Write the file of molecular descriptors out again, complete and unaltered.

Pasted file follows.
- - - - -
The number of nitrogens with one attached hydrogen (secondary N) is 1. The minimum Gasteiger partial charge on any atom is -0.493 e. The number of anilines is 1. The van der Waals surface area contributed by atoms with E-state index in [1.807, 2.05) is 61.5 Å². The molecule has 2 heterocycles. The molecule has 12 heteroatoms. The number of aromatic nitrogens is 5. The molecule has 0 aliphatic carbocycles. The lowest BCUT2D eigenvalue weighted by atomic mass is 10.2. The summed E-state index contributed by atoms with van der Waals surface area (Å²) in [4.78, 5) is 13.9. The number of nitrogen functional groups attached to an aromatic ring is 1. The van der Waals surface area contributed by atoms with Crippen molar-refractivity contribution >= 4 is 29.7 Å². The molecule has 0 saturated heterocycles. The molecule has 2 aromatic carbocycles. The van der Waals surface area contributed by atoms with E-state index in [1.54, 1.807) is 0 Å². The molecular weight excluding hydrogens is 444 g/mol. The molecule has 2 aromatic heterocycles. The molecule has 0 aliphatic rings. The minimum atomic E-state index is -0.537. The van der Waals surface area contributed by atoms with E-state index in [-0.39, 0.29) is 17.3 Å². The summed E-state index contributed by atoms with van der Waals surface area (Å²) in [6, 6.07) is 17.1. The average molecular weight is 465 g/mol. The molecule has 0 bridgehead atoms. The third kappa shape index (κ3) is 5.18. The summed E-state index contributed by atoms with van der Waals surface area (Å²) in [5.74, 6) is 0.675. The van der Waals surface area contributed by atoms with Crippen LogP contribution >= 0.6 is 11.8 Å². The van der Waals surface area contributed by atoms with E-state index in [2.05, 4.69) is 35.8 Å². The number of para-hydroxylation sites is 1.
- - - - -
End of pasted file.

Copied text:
The number of nitrogens with one attached hydrogen (secondary N) is 1. The minimum Gasteiger partial charge on any atom is -0.493 e. The number of anilines is 1. The van der Waals surface area contributed by atoms with E-state index in [1.807, 2.05) is 61.5 Å². The molecule has 2 heterocycles. The molecule has 12 heteroatoms. The number of aromatic nitrogens is 5. The molecule has 0 aliphatic carbocycles. The lowest BCUT2D eigenvalue weighted by atomic mass is 10.2. The summed E-state index contributed by atoms with van der Waals surface area (Å²) in [4.78, 5) is 13.9. The number of nitrogen functional groups attached to an aromatic ring is 1. The van der Waals surface area contributed by atoms with Crippen molar-refractivity contribution >= 4 is 29.7 Å². The molecule has 0 saturated heterocycles. The molecule has 2 aromatic carbocycles. The van der Waals surface area contributed by atoms with E-state index in [1.54, 1.807) is 0 Å². The molecular weight excluding hydrogens is 444 g/mol. The molecule has 2 aromatic heterocycles. The molecule has 0 aliphatic rings. The minimum atomic E-state index is -0.537. The van der Waals surface area contributed by atoms with E-state index in [-0.39, 0.29) is 17.3 Å². The summed E-state index contributed by atoms with van der Waals surface area (Å²) in [6, 6.07) is 17.1. The average molecular weight is 465 g/mol. The molecule has 0 bridgehead atoms. The third kappa shape index (κ3) is 5.18. The summed E-state index contributed by atoms with van der Waals surface area (Å²) in [5.74, 6) is 0.675. The van der Waals surface area contributed by atoms with Crippen LogP contribution >= 0.6 is 11.8 Å². The van der Waals surface area contributed by atoms with E-state index in [2.05, 4.69) is 35.8 Å². The number of para-hydroxylation sites is 1.